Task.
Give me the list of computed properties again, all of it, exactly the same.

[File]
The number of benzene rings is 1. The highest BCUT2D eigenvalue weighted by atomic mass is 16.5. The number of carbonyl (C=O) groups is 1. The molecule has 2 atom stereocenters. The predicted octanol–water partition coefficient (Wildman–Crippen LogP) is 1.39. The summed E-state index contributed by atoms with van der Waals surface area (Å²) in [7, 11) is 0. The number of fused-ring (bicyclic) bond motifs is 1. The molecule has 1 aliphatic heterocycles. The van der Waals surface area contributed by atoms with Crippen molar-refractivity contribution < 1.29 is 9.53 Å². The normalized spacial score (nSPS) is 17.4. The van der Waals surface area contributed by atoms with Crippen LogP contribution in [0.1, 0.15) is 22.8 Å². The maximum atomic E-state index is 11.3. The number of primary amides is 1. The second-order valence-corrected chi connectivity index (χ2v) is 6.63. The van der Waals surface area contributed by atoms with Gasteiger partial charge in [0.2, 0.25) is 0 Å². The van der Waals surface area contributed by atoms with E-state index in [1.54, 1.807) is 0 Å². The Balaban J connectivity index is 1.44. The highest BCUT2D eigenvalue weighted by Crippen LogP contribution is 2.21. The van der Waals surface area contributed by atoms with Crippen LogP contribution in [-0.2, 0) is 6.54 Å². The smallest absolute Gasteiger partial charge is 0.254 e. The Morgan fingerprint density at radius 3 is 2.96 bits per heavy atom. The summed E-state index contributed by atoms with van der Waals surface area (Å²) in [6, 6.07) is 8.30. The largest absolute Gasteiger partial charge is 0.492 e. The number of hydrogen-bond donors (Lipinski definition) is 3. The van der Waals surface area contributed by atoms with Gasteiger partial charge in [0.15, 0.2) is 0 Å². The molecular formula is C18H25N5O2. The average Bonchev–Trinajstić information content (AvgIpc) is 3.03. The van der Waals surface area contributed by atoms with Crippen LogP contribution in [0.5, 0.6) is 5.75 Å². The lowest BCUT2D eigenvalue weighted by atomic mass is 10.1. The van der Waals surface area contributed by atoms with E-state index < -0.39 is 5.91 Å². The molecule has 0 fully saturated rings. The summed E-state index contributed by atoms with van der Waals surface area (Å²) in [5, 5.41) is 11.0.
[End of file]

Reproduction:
The number of benzene rings is 1. The highest BCUT2D eigenvalue weighted by atomic mass is 16.5. The number of carbonyl (C=O) groups is 1. The molecule has 2 atom stereocenters. The predicted octanol–water partition coefficient (Wildman–Crippen LogP) is 1.39. The summed E-state index contributed by atoms with van der Waals surface area (Å²) in [7, 11) is 0. The number of fused-ring (bicyclic) bond motifs is 1. The molecule has 1 aliphatic heterocycles. The van der Waals surface area contributed by atoms with Crippen molar-refractivity contribution < 1.29 is 9.53 Å². The normalized spacial score (nSPS) is 17.4. The van der Waals surface area contributed by atoms with Crippen LogP contribution in [0.1, 0.15) is 22.8 Å². The maximum atomic E-state index is 11.3. The number of primary amides is 1. The second-order valence-corrected chi connectivity index (χ2v) is 6.63. The van der Waals surface area contributed by atoms with Gasteiger partial charge in [0.2, 0.25) is 0 Å². The van der Waals surface area contributed by atoms with E-state index in [1.54, 1.807) is 0 Å². The Balaban J connectivity index is 1.44. The highest BCUT2D eigenvalue weighted by Crippen LogP contribution is 2.21. The van der Waals surface area contributed by atoms with Crippen LogP contribution in [-0.2, 0) is 6.54 Å². The smallest absolute Gasteiger partial charge is 0.254 e. The Morgan fingerprint density at radius 3 is 2.96 bits per heavy atom. The summed E-state index contributed by atoms with van der Waals surface area (Å²) in [6, 6.07) is 8.30. The largest absolute Gasteiger partial charge is 0.492 e. The number of hydrogen-bond donors (Lipinski definition) is 3. The van der Waals surface area contributed by atoms with Gasteiger partial charge in [0.15, 0.2) is 0 Å². The molecular formula is C18H25N5O2. The average Bonchev–Trinajstić information content (AvgIpc) is 3.03. The van der Waals surface area contributed by atoms with Crippen LogP contribution in [0.5, 0.6) is 5.75 Å². The lowest BCUT2D eigenvalue weighted by atomic mass is 10.1. The van der Waals surface area contributed by atoms with E-state index < -0.39 is 5.91 Å². The molecule has 0 fully saturated rings. The summed E-state index contributed by atoms with van der Waals surface area (Å²) in [5, 5.41) is 11.0.